Share this post


Link to post
Share on other sites

To all who have contributed and shall continue to do so, and to those who remain, thank you.

 

His Lordship's late father was Transport Division. Always among the first in and the last to leave.

 

Enjoy your day boys.


Computers. They'll never catch on.

 

_AM_sig_zps00cdfd1a.jpg

 

Tiny Tyers Targa - The build saga continues - Aging wood - A recipe for staining wood - Don't take a fence - Step by step paling fence - An old shed for my new cars - Wooden garage under construction

Share this post


Link to post
Share on other sites

Fantastic to see the crowds growing each year with the spectators, very humbling to be an Aussie

 

Lest We Forget


Resized to 83% (was 1006 x 146) - Click image to enlarge

Share this post


Link to post
Share on other sites

Me

I myself have no direct relatives who have served that I know of

Actually... I remember my Nan telling me that my Great-Grandfather was responsible for disabling 4 tanks, shooting 16 men, blowing up 4 trains and 5 supply trucks... then they thought "Bugger it, we'll send him overseas!!!"

:lol:;)

 

Seriously though... thanks to all those who have and still serve.

Edited by knoath

Cheers,

Dick

 

SCMR build thread

Woodbrook Valley build thread

 

"A Man's home is his castle, but his garage is his sanctuary!"

Share this post


Link to post
Share on other sites

Today was the first Anzac day without my father he served in ww2 on the Quickmatch witnessed the first a bomb drop on japan was involved in recusing allied pow's off the Japanese mainland and various other utterly unbelievable situations we will never see the like of his generation again and we are the poorer for it rest in peace pop lest we forget


Reality what a concept

 

 

V32 member Slightly one eyed Ford fan

Trying to perfect the obscure art of Zen slot car racing

Share this post


Link to post
Share on other sites

Today was the first day I took the kids to the local ANZAC memorial service, it certainaly will become a fixture in our lives. They lost a great grandfather in WW2 as a gunner for the RAF in a bomber of Italy who my son Jack's second name is in honour of.

Edited by Rob

Regards

Rob

Share this post


Link to post
Share on other sites

3days late i know but LEST WE FORGET,also the 23 young men who have left us from the middle east.Thanks for the you tube vids gazza,Eric Bogle and Andy Stewart always sends a chill up my spine when i listen to those tracks.

Share this post


Link to post
Share on other sites

I know it's more than late, but I was in France on Anzac Day last year (Villers-Bretonneux) and thought i'd share some photos of the service. It was very moving to be there in the flesh, and will be definitely heading to the 100th anniversary of both Gallipoli in 2015 and back to Villers-Bretonneux in 2018.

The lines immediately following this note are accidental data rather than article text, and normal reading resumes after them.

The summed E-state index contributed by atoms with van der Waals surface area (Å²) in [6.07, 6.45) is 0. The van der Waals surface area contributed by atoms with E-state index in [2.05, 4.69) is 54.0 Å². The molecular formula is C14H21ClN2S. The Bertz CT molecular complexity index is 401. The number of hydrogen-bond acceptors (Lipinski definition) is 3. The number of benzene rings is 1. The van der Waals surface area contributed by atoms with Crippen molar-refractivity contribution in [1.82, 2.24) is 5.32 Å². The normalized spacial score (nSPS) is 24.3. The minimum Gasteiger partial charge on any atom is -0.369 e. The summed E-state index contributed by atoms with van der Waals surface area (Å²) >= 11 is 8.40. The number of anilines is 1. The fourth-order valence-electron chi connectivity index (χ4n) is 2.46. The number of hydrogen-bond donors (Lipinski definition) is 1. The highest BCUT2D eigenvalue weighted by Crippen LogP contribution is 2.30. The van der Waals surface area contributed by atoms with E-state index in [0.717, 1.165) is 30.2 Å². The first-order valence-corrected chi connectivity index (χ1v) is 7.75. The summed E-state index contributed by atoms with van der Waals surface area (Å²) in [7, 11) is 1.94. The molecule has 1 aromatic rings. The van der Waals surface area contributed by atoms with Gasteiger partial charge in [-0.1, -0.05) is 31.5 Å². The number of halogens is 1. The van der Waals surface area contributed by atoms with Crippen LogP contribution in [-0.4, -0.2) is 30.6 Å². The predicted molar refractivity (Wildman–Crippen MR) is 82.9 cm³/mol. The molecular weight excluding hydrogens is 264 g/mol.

I was over in Holland visiting my family and made the trip into France, and headed towards Amiens the day before. I took my 2 uncles and cousin (who toured Afghanistan for the Dutch) and they were surprised by the patriotism that was shown by even the younger school children from Sydney who attended.

At 3am we left the town and drove to the memorial, it wasnt that bad at all maybe 5deg C, sat down for a good seat (10th row aisle) and Kevin Rudd was the honourary speaker. Estimated 3000 people, realistically 5000 ! no seats left and standing on the sides up to 5 deep.

 

Anyway here are some pics...

 

210081_2071783078588_1365219092_2460202_3310874_o.jpg

 

202024_2071785158640_1365219092_2460213_2094877_o.jpg

 

220003_2071784598626_1365219092_2460211_6461632_o.jpg

 

209309_2071781638552_1365219092_2460196_6428518_o.jpg

 

220396_2071780518524_1365219092_2460194_6247285_o.jpg

 

201577_2071779678503_1365219092_2460193_1002138_o.jpg

 

Thankfully we were only about 300mt away...

210221_2071785958660_1365219092_2460217_6549922_o.jpg

 

Now the weirdest part...

about 2 months ago I started to compile my wife's family tree, and find out that her Great Grandfather fought in WW1 at Villers and was one of the lucky ones to return home....

 

A wonderful experience that you must place on your 'bucket list'

 

Brendan

Share this post


Link to post
Share on other sites

Join the conversation

You can post now and register later. If you have an account, sign in now to post with your account.

Guest
Reply to this topic...

×   Pasted as rich text.   Paste as plain text instead

  Only 75 emoji are allowed.

×   Your link has been automatically embedded.   Display as a link instead

×   Your previous content has been restored.   Clear editor

×   You cannot paste images directly. Upload or insert images from URL.


×
×
  • Create New...